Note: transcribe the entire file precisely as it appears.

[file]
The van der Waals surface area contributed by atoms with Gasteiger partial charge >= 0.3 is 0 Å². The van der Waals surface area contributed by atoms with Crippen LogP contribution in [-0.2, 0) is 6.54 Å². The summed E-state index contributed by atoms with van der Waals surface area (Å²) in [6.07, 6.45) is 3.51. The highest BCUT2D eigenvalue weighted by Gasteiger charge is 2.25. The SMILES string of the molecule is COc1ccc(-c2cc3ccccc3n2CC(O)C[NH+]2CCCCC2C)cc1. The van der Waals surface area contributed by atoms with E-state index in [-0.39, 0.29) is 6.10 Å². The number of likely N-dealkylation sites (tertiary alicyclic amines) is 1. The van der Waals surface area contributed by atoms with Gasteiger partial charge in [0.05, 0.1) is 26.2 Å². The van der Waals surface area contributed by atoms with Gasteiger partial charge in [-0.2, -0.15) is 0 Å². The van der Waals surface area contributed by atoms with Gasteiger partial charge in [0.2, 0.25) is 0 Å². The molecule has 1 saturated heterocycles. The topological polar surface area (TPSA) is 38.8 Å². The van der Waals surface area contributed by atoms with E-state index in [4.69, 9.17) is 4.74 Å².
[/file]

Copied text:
The van der Waals surface area contributed by atoms with Gasteiger partial charge >= 0.3 is 0 Å². The van der Waals surface area contributed by atoms with Crippen LogP contribution in [-0.2, 0) is 6.54 Å². The summed E-state index contributed by atoms with van der Waals surface area (Å²) in [6.07, 6.45) is 3.51. The highest BCUT2D eigenvalue weighted by Gasteiger charge is 2.25. The SMILES string of the molecule is COc1ccc(-c2cc3ccccc3n2CC(O)C[NH+]2CCCCC2C)cc1. The van der Waals surface area contributed by atoms with E-state index in [-0.39, 0.29) is 6.10 Å². The number of likely N-dealkylation sites (tertiary alicyclic amines) is 1. The van der Waals surface area contributed by atoms with Gasteiger partial charge in [0.05, 0.1) is 26.2 Å². The van der Waals surface area contributed by atoms with Gasteiger partial charge in [-0.2, -0.15) is 0 Å². The van der Waals surface area contributed by atoms with Gasteiger partial charge in [0.2, 0.25) is 0 Å². The molecule has 1 saturated heterocycles. The topological polar surface area (TPSA) is 38.8 Å². The van der Waals surface area contributed by atoms with E-state index in [4.69, 9.17) is 4.74 Å².